Estonia is moving together with the rest of the euro area firmly in the direction of interbank payments taking just seconds and being made on national holidays and weekends as well, Bank of Estonia Deputy Governor Madis Müller said at a debate on instant payments held at the central bank on Tuesday.
"There is certainly demand in Estonia for instant payments, as surveys show that 70% of people in Estonia want interbank transfers to be faster than they currently are," Müller explained according to a Bank of Estonia press release. "More than one third want money to reach the recipient in less than five minutes."
He noted that being a small country gives Estonia certain advantages. SEB is currently the only bank that offers instant payments to its clients, but should just five banks join the instant payment system, it would be possible to make almost all interbank payments instantly.
Thus far, 580 banks in Europe have joined the instant payments system, but the European Payments Council estimates that the majority of banks in the euro area will be offering their clients instant payments by 2020.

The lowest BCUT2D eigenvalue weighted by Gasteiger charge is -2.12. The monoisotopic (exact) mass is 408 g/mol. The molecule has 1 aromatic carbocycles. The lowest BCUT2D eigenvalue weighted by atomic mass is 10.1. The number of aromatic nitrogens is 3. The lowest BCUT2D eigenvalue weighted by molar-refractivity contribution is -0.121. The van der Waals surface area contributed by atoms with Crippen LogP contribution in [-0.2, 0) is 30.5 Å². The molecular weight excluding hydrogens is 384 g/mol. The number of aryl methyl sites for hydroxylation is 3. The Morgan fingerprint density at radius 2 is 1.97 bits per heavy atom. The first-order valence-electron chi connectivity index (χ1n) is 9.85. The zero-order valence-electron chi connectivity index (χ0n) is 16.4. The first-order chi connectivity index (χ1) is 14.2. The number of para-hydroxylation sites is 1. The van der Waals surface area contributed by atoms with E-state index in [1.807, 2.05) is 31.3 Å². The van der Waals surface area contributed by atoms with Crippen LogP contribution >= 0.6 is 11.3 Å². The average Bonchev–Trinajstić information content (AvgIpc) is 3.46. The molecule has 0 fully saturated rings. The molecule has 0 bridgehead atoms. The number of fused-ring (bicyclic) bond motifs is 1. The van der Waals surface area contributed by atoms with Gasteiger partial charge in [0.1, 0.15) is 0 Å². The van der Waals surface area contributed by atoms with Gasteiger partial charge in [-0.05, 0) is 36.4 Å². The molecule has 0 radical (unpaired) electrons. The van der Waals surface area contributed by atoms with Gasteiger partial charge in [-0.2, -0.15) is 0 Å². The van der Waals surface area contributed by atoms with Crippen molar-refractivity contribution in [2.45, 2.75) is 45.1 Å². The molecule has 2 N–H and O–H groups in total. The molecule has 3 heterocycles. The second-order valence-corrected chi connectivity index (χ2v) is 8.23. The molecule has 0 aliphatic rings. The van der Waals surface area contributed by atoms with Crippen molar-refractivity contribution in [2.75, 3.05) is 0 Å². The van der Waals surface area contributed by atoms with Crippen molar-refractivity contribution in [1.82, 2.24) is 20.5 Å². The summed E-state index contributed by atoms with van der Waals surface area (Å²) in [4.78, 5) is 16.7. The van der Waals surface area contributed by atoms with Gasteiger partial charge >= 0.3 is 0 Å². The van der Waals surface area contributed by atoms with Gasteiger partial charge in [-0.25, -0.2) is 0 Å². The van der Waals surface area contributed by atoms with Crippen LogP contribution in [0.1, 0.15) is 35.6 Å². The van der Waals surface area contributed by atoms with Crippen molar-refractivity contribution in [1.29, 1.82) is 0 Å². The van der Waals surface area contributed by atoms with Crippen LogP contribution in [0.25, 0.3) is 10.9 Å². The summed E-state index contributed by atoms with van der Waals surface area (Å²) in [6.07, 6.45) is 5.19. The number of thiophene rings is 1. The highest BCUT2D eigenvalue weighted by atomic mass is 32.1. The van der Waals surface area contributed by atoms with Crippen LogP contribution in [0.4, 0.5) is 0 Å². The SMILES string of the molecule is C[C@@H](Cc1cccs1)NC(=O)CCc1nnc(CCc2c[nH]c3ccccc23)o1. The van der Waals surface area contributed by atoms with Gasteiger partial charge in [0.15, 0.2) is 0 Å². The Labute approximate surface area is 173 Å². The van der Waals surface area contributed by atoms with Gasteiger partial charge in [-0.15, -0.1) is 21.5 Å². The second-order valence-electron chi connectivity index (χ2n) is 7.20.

All banks and payment service providers have been able to join the pan-European instant payment system since the end of November 2017, at which time SEB was the first bank in Estonia to roll out the service for its clients. In Latvia, the service is offered by SEB as well as Citadele. An average of 10,000 instant payments are made in total in Europe each day, the majority of which are initiated in the Baltic region.
Participants in the debate on Tuesday included Müller, Chairman of the Executive Board of Tallinna Kaubamaja Group Raul Puusepp, Chairman of the Management Board of SEB Allan Parik, and Product Manager at TransferWise Lars Trunin. The debate was chaired by technology journalist Ronald Liive.
Editor: Aili Vahtla